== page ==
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Wounded US veterans accept new mission: healing coral reefs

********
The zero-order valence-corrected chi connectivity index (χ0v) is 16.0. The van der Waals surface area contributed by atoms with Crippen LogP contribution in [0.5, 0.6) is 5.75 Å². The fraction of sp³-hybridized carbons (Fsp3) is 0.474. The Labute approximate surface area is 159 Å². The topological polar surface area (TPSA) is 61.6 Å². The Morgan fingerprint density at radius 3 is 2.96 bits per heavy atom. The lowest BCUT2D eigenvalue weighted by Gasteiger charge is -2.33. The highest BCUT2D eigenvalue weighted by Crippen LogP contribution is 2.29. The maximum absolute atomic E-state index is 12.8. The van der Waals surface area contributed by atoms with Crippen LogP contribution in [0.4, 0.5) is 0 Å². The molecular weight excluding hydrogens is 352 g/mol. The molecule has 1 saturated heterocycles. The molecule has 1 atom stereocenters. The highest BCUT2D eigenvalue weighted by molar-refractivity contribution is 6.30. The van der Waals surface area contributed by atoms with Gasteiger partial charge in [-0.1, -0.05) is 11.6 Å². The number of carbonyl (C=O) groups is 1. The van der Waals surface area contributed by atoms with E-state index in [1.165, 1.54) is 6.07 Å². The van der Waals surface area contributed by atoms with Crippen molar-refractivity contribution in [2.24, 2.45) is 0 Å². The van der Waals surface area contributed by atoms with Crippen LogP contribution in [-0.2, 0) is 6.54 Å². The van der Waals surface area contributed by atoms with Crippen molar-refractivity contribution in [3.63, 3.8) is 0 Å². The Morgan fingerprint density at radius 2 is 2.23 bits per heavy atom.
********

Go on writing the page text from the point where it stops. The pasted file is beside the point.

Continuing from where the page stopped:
Billy Costello walks the deck of a ship wearing his scuba gear and fins, as well as a prosthetic right leg, before dropping into the sea.He’s part of a group of US Army veterans wounded in combat who are planting coral in a reef off the southern tip of Florida.The mission is twofold: save coral that is threatened by disease and rising sea temperatures, and help veterans heal wounds — both physical and emotional.A total of 31 veterans were joined by six divers from the Mote Marine Laboratory in Key West on a recent July morning to render their services planting coral at a reef called Higgs Head.Since 2011, the lab and the nonprofit Combat Wounded Veteran Challenge (CWVC) have teamed up for a week annually to help restore coral reefs, a key ecosystem for marine life.Costello, 41, is in his element as a former diver for the Army’s 3rd Special Forces Group.In 2011, as he passed along a road in Afghanistan, a bomb exploded, ruining his right leg. In the following months, he learned about CWVC and joined its activities.Now, on this Florida morning, he is swimming to a site chosen by Mote scientists, about half a mile (800 meters) offshore.CWVC puts wounded veterans in challenging environments, partnering with researchers who observe and gather information on them to help improve treatment for post-traumatic stress disorder, head trauma and other conditions.”I have climbed mountains with them, and I have scuba dived to the depths of the ocean,” Costello told AFP.”They have been instrumental in my recovery, helping me learn what I was going to be able to do after losing my leg.”Mote President Michael Crosby is proud of the partnership.”Every year I make sure I’m here with these men and women who have sacrificed so much for the country,” he said.”Now they’re on a new mission with our laboratory to restore these coral reefs that are the rainforests of the sea.”- Innovative coral -During the excursion, the veterans listen in the water for directions from a Mote lab employee who dives ahead of them, map in hand, to a depth of about 14 feet (four meters).The scientists leave boxes on the seabed divided into square compartments, each containing a coral fragment.The divers grab wire brushes, scraping areas of the reef clean of algae and debris, and coat them with epoxy resin. Then they carefully take the coral pieces and glue them on.In little more than an hour the veterans and institute staff plant 1,040 stony corals from six different species.The specimens have been lab-grown and chosen because they have shown greater resistance to dangers such as increasing water temperature, ocean acidification and disease, explained Crosby after participating in the dive.The method of repopulating the reef involves planting coral microfragments of the same genotype in a small space. As they grow, their tissues fuse and become a colony capable of increasing in size 40 times faster than normal coral.”In two years, three years, we will have created (the equivalent of) a 50-year-old coral that then will be able to spawn on its own,” said Crosby, who is confident that the specimens will survive for a long time.Back at port, Costello is glad to have participated in the dive.”This is such a blessing, because we get a chance to help these guys to restore the reefs,” he said.Although his prothesis, which he likens to an anchor, makes it difficult for him to move underwater, he enjoys the dive nonetheless.”It’s great for the heart and the soul,” he said.”Especially when you’re around a group of veterans that have gone through very similar situations and have beat the odds and recovered in such a positive way.”

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